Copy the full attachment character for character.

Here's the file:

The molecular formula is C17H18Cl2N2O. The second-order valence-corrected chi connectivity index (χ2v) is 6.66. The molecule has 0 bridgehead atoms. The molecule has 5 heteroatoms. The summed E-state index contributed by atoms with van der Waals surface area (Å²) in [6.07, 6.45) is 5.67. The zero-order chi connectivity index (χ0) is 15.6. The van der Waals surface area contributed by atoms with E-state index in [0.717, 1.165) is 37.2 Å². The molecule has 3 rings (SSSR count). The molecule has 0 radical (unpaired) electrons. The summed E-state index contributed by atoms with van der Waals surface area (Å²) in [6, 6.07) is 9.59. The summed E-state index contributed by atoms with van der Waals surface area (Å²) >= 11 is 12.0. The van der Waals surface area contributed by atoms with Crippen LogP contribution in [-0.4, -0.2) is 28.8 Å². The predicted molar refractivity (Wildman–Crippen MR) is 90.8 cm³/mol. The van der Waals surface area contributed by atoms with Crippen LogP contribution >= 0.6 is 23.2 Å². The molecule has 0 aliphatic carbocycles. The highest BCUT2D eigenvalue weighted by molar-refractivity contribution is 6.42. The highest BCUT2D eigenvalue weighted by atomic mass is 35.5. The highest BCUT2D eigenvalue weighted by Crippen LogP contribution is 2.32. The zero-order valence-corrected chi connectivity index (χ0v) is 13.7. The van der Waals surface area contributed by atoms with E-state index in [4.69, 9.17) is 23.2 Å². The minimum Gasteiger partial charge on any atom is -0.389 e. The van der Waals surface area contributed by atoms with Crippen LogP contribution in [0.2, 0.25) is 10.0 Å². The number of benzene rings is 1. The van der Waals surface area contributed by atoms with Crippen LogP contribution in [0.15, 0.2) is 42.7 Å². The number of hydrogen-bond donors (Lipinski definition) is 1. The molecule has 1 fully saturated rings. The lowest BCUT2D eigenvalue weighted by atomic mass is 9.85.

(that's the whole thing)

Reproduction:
The molecular formula is C17H18Cl2N2O. The second-order valence-corrected chi connectivity index (χ2v) is 6.66. The molecule has 0 bridgehead atoms. The molecule has 5 heteroatoms. The summed E-state index contributed by atoms with van der Waals surface area (Å²) in [6.07, 6.45) is 5.67. The zero-order chi connectivity index (χ0) is 15.6. The van der Waals surface area contributed by atoms with E-state index in [0.717, 1.165) is 37.2 Å². The molecule has 3 rings (SSSR count). The molecule has 0 radical (unpaired) electrons. The summed E-state index contributed by atoms with van der Waals surface area (Å²) in [6, 6.07) is 9.59. The summed E-state index contributed by atoms with van der Waals surface area (Å²) >= 11 is 12.0. The van der Waals surface area contributed by atoms with Crippen LogP contribution in [-0.4, -0.2) is 28.8 Å². The predicted molar refractivity (Wildman–Crippen MR) is 90.8 cm³/mol. The van der Waals surface area contributed by atoms with Crippen LogP contribution >= 0.6 is 23.2 Å². The molecule has 0 aliphatic carbocycles. The highest BCUT2D eigenvalue weighted by molar-refractivity contribution is 6.42. The highest BCUT2D eigenvalue weighted by atomic mass is 35.5. The highest BCUT2D eigenvalue weighted by Crippen LogP contribution is 2.32. The zero-order valence-corrected chi connectivity index (χ0v) is 13.7. The van der Waals surface area contributed by atoms with E-state index in [4.69, 9.17) is 23.2 Å². The minimum Gasteiger partial charge on any atom is -0.389 e. The van der Waals surface area contributed by atoms with Crippen LogP contribution in [0.2, 0.25) is 10.0 Å². The number of benzene rings is 1. The van der Waals surface area contributed by atoms with Crippen LogP contribution in [0.15, 0.2) is 42.7 Å². The number of hydrogen-bond donors (Lipinski definition) is 1. The molecule has 1 fully saturated rings. The lowest BCUT2D eigenvalue weighted by atomic mass is 9.85.